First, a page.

FIG. 9 is a plan view of a wavelength multiplexed transmitter module comprising a semiconductor optical device according to the invention, the transmitter module being practiced as the seventh embodiment of the invention. The seventh embodiment is a wavelength multiplexed transmitter module 57 comprising a sub-mount 51 that carries diverse components. On the sub-mount 51, there are fixedly provided a monolithically integrated semiconductor optical device as a light source 52, an isolator array 54 comprising non-spherical lenses aligned optically with each of the semiconductor laser elements, a lens array 53 interposed between the light source 52 and the isolator array 54, and a lensed fiber array 55. A modulation driver array 56 is incorporated in the sub-mount 51. On the opposite side of the isolator array 54, the lensed fiber array 55 has its terminals connected to an optical transmission line 58 via a multiplexer, not shown. Using this module 57 makes it possible easily and economically to generate light signals for low-chirping high-speed data transmission at 40 to 160 gigabits per second.

As described and according to the invention, distributed feedback lasers or distributed Bragg reflector lasers having uniform static and dynamic properties and different oscillation wavelengths can be fabricated integrally on the same substrate in a very simple manner. The invention dramatically enhances the performance and yield of semiconductor optical devices. In addition, such semiconductor optical devices fabricated according to the invention may be applied to optical communication systems whose capacities and communication distances are easily increased thereby.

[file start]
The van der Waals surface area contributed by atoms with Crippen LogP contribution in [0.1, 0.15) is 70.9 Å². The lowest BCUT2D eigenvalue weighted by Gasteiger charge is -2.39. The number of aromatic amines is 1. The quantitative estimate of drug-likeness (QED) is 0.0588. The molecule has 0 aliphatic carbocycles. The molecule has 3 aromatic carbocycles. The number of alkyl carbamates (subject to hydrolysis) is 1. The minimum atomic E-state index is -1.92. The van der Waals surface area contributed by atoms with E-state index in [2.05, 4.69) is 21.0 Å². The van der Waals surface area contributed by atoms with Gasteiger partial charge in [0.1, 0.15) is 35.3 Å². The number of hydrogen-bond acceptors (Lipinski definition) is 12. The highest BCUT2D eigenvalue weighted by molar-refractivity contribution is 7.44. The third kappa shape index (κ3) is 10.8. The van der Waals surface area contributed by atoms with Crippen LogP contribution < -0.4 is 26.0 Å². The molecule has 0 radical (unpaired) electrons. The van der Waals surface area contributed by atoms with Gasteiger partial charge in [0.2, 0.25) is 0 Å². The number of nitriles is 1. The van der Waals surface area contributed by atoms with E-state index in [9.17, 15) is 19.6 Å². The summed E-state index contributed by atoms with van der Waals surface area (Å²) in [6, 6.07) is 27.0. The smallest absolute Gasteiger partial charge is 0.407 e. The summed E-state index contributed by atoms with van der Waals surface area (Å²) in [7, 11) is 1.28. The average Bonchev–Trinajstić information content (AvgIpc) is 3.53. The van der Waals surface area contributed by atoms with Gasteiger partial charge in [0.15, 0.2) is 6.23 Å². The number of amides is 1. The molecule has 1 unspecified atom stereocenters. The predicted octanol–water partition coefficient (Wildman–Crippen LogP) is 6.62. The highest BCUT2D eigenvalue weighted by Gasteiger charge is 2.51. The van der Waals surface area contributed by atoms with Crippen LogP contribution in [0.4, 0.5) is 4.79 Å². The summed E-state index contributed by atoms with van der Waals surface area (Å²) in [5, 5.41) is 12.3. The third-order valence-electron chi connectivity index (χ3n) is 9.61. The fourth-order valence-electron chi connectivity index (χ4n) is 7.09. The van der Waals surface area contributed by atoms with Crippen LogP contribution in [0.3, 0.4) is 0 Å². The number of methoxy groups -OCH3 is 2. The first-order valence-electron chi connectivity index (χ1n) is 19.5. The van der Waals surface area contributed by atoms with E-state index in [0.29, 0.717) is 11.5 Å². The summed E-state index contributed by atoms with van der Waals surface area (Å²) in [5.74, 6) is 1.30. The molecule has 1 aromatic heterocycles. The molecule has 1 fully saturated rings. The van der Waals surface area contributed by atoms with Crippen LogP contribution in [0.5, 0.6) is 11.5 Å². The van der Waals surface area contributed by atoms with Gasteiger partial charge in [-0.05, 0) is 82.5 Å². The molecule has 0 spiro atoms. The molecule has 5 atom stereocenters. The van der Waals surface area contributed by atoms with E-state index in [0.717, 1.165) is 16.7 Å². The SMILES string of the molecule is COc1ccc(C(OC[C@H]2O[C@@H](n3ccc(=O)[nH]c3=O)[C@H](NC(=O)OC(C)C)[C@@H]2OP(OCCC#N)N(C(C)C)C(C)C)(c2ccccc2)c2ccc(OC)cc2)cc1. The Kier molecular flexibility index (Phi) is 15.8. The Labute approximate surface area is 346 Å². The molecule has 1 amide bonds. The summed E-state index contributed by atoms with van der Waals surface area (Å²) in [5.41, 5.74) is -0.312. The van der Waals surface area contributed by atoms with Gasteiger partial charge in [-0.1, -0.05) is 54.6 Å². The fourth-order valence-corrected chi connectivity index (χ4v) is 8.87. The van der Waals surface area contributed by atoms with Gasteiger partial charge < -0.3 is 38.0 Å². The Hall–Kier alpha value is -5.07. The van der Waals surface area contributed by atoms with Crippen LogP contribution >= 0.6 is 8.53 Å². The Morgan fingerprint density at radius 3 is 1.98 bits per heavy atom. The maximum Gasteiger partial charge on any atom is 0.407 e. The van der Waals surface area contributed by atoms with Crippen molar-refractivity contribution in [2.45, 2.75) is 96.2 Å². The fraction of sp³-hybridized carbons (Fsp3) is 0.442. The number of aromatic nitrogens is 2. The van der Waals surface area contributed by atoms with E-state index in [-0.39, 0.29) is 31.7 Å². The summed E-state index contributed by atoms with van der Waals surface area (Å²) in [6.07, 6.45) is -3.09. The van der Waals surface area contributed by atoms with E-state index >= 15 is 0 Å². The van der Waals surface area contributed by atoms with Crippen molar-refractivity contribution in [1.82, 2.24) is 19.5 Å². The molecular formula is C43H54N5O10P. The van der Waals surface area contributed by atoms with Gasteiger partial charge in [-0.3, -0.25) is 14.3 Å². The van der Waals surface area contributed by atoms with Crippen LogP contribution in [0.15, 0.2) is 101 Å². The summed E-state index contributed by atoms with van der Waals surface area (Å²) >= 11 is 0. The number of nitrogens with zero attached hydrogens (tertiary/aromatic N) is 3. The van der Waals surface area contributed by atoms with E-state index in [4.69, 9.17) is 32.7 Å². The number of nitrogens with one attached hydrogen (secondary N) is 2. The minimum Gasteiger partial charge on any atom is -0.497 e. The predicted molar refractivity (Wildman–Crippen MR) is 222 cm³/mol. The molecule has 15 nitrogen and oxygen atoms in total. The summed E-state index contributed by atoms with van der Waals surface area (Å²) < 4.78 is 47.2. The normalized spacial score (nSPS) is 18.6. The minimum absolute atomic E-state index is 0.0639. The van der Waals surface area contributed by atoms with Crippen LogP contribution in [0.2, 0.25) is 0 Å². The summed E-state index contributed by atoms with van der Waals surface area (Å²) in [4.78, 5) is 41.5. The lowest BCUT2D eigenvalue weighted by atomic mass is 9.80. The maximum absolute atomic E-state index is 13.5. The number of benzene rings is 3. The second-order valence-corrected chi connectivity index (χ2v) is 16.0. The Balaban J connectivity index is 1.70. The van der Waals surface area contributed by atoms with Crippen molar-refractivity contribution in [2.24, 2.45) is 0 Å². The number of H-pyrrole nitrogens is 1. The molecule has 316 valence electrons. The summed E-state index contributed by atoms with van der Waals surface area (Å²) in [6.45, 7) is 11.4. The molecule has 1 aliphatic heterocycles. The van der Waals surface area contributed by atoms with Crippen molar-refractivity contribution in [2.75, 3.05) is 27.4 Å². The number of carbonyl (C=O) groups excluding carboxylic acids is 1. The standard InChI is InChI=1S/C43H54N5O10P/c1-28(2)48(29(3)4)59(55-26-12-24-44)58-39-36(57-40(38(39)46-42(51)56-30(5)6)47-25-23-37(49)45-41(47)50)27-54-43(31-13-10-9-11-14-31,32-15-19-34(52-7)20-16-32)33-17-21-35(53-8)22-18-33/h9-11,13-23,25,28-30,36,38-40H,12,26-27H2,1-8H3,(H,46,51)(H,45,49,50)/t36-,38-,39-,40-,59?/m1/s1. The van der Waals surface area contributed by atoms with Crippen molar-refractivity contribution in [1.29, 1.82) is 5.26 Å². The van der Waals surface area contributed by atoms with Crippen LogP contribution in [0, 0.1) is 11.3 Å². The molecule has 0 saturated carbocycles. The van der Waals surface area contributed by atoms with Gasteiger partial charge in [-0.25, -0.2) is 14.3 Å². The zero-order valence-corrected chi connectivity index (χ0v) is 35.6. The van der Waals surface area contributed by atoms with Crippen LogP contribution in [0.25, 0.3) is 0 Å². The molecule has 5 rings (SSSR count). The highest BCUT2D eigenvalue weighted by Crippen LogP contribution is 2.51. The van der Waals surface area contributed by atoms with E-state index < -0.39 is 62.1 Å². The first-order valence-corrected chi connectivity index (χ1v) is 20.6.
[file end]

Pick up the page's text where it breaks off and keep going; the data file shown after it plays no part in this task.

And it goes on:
Claims (19)

What is claimed is:
1. An optical communication system, comprising:
a plurality of light sources, the wavelengths of light signals emitted by said light sources being different from each other, wherein oscillation wavelengths of said plurality of light sources are arranged in the same order in magnitude as emission peak wavelengths of said plurality of light sources.
a plurality of optical modulators for modulating said light signals by driving voltages applied thereto, each of said optical modulation being optically connected to a respective one of said light sources; and
a multiplexer for multiplexing all of said light signals modulated by said optical modulators into an optical transmission line.
2. An optical communication system according to claim 1, wherein said light sources are arranged in parallel and said optical modulators are arranged in parallel.
3. An optical communication system according to claim 1, further including a plurality of modulation drivers, each of said modulation drivers applying a driving voltage to a respective one of said optical modulators and being arranged in the opposite side of each of said light sources to said multiplexer.
4. An optical communication system according to claim 2, wherein said modulation drivers are arranged in parallel.
5. An optical communication system, comprising: